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Georgia lawmakers don’t like deal but see few options

WASHINGTON — The U.S. House was not pleased with its New Year’s Day present from the Senate: A bipartisan deal to undo the “fiscal cliff” of tax hikes and across-the-board spending cuts that did not include desired cuts to federal spending.

But with the cliff’s effects already kicking in and the Senate giving a take-it-or-leave-it ultimatum, House Speaker John Boehner forced a vote on what appeared to be the only chance to avoid a recession or a market crash. Most of the Georgia delegation could not swallow it and voted no.

The final tally was 257-167, with most Republicans voting against it – shattering typical practice for Boehner working to pass a bill only with “the majority of the majority.”

All eight of Georgia’s Republicans voted against the bill – breaking with the state’s GOP senators, Saxby Chambliss and Johnny Isakson, who voted for it just after the ball dropped midnight Tuesday.

Among Democrats, John Barrow of Augusta voted no, while Sanford Bishop of Albany, David Scott of Atlanta and Hank Johnson of DeKalb County voted yes. Democratic Rep. John Lewis of Atlanta did not vote; he returned home after his wife died Monday.

The Republican opposition rested in not getting enough spending cuts.

“It’s the spending aspect of the bill that’s the problem for me, “said Rep. Austin Scott, R-Tifton, who said he wished spending provisions such as extended emergency unemployment benefits would have been offset with cuts elsewhere. But he added, “There’s some concern that if you send it back to [the Senate] with an amendment, that the country’s in limbo for several days.”

Rep. Johnson, D-DeKalb County, said he wished leaders had come together on a long-term grand bargain. The deal postpones across-the-board spending cuts for two months, setting up another fight that will also include the nation’s borrowing limit. Still, Johnson said, “The vice president did a good job negotiating this deal. It may be the best that we can expect.”

Vice President Joe Biden, who struck the deal late Monday with Senate Minority Leader Mitch McConnell, visited House Democrats on Tuesday to rally support. Atlanta Democrat David Scott was sold.

“We’ve got the kind of deal that Americans can be proud of because there is a very, very serious hunger among the American people to see Democrats and Republicans come together on something,” he said. “And we’ve got something here.”

Many Georgians remained opposed to it. Republicans Tom Graves of Ranger and Paul Broun of Athens declared they were solid “no’s.” Coweta County Republican Lynn Westmoreland said he was surprised the Senate passed the bill 89-8 — with both of Georgia’s Republican senators, Chambliss and Isakson, voting yes.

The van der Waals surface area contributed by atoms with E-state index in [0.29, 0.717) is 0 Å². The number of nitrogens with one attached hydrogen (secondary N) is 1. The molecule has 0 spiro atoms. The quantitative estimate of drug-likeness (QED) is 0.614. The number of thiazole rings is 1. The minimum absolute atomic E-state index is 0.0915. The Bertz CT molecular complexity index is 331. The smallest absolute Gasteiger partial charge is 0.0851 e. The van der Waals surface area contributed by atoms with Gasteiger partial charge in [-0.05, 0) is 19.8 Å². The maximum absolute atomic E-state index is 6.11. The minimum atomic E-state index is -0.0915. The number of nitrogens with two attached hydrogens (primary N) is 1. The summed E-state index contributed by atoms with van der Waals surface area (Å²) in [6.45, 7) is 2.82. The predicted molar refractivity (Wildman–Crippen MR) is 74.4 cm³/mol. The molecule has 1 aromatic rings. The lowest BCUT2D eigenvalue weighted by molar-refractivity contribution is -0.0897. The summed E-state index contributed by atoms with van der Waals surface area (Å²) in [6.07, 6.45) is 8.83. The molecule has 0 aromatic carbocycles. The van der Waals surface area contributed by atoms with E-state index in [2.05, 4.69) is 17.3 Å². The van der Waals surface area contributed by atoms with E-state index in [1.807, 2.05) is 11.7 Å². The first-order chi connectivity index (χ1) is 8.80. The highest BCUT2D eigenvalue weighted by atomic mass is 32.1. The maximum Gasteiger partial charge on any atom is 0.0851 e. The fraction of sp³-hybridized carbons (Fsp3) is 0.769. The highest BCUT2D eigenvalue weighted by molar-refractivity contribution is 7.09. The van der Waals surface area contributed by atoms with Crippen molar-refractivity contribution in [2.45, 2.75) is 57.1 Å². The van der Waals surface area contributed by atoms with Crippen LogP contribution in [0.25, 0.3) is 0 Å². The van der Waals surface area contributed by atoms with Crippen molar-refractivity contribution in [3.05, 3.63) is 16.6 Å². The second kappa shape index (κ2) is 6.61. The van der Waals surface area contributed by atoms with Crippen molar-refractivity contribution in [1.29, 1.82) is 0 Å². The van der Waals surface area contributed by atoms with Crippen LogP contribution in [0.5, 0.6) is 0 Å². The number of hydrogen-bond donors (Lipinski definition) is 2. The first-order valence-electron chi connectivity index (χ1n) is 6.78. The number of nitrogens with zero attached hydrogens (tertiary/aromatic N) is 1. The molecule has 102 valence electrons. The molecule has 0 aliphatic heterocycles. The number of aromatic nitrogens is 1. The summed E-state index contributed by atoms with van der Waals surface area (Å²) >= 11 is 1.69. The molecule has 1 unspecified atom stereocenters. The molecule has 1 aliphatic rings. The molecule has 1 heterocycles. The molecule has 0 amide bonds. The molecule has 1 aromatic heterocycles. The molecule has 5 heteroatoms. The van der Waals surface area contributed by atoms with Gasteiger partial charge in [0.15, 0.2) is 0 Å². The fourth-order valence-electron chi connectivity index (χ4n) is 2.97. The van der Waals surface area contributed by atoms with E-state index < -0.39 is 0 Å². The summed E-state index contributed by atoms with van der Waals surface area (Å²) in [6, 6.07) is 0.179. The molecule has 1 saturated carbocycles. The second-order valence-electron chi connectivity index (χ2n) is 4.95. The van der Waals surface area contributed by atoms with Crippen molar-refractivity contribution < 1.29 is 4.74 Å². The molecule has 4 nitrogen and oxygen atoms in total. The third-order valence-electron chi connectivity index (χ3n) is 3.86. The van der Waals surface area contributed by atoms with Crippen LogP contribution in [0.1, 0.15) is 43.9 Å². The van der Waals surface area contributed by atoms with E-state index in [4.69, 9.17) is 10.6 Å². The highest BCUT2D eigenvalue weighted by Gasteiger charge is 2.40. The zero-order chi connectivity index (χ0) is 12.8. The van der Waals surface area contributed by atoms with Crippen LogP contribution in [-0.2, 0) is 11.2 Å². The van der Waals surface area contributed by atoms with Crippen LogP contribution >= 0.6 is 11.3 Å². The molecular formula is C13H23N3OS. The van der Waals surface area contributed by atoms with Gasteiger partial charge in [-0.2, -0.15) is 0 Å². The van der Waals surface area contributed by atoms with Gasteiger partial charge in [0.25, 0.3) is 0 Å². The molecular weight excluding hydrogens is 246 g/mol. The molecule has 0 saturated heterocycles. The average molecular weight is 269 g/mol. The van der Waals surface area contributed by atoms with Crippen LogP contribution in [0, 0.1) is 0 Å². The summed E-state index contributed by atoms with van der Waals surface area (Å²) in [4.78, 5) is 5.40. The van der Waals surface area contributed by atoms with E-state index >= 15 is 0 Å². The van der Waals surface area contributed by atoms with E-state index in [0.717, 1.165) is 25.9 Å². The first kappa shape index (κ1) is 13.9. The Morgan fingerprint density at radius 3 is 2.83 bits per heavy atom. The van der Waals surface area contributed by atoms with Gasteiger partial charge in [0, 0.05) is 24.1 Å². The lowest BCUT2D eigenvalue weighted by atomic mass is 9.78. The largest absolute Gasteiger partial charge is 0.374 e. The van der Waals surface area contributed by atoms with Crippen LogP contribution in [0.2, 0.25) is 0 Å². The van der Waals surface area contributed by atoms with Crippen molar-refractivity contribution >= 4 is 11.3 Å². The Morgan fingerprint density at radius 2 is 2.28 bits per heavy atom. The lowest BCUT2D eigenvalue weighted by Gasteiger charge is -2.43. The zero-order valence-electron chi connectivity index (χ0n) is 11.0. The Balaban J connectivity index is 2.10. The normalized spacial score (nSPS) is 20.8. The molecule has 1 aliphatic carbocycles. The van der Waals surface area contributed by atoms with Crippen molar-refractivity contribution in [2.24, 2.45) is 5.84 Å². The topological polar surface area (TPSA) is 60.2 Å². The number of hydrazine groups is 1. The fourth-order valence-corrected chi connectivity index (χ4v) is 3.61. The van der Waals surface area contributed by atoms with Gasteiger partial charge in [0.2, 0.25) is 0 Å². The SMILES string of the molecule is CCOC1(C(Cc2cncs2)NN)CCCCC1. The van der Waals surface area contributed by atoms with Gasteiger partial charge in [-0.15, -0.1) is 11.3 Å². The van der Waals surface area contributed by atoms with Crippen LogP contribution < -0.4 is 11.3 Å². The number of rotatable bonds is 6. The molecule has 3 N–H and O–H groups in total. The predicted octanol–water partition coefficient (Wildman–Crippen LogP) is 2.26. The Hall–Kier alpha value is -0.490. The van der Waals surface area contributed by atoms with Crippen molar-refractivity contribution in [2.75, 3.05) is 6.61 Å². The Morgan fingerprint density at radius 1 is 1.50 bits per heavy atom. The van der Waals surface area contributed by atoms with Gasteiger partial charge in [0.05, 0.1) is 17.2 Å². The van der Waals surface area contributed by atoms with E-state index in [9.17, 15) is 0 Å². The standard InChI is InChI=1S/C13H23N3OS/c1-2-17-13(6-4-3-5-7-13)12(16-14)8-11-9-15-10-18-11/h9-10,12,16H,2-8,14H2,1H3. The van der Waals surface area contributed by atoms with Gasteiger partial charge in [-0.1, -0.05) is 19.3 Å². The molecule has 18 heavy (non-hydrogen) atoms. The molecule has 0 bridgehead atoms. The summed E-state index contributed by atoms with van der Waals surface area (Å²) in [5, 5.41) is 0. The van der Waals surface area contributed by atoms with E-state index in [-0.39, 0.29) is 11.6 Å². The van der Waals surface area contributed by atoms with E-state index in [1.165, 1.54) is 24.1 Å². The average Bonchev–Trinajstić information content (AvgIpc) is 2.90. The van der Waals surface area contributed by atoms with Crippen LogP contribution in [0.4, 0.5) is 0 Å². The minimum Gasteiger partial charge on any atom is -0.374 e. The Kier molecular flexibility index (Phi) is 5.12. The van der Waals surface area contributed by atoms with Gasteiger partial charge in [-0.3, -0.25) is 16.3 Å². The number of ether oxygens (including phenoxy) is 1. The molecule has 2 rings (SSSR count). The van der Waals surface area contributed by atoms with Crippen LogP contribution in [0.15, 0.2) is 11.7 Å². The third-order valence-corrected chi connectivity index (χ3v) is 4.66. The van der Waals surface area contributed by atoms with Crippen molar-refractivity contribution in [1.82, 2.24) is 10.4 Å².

“That was kind of a shock to us that they didn’t stand for some spending cuts, so we’re dealing with that right now,” Westmoreland said.

Lawrenceville Republican Rep. Rob Woodall was walking the halls clutching a report from the Congressional Budget Office that illustrated many members’ concerns. According to the nonpartisan CBO, the deal would add $3.97 trillion to budget deficits in the next decade, compared with current law. Current law includes big tax hikes and spending cuts that lawmakers say they do not want, though. And the vast majority of that deficit impact ($3.63 trillion) comes in the form of tax cuts that Republicans generally like.

But Republicans wanted cuts from other programs to offset the impact of the spending provisions, which also include maintaining Medicare reimbursement rates for doctors and putting off across-the-board cuts for two months.

“I don’t think there’s anyone in the seventh district of Georgia who wants me to trade away good policy for America in the name of expediency because the Senate has run us up against this deadline,” Woodall said.

Rep. Jack Kingston, a Savannah Republican, summed up the attitude with sarcasm when asked if he would support the deal: “I don’t know. I love senators so much that it’s hard to vote no on anything they do.”

The beloved senators had mostly skipped town. After voting after 2 a.m. Tuesday, Isakson was at the airport a few hours later and home in Cobb County in time to watch the Georgia Bulldogs play. Chambliss was on his way out Tuesday night.

Isakson noted that President Barack Obama moved considerably from his original tax demands and said making the George W. Bush-era tax cuts permanent was a major victory.

“The net effect of that vote was a ($3.63) trillion reduction in taxes for 99 percent of American taxpayers,” Isakson said. “There was a lot in it for everybody, but the main thing that’s been missed by most of the media … these are all permanent changes. Congress would have to pass an act to change the taxes put in place.”

A big battle on spending cuts is ahead, as the nation nears its statutory borrowing limit. Republicans will seek big budget savings in exchange for their votes to raise the “debt ceiling,” as they did in 2011.

“This is what Obama wanted,” Chambliss said of the tax increases. “And now we get serious about spending and entitlement reform because that’s what we want and it’s our turn.”

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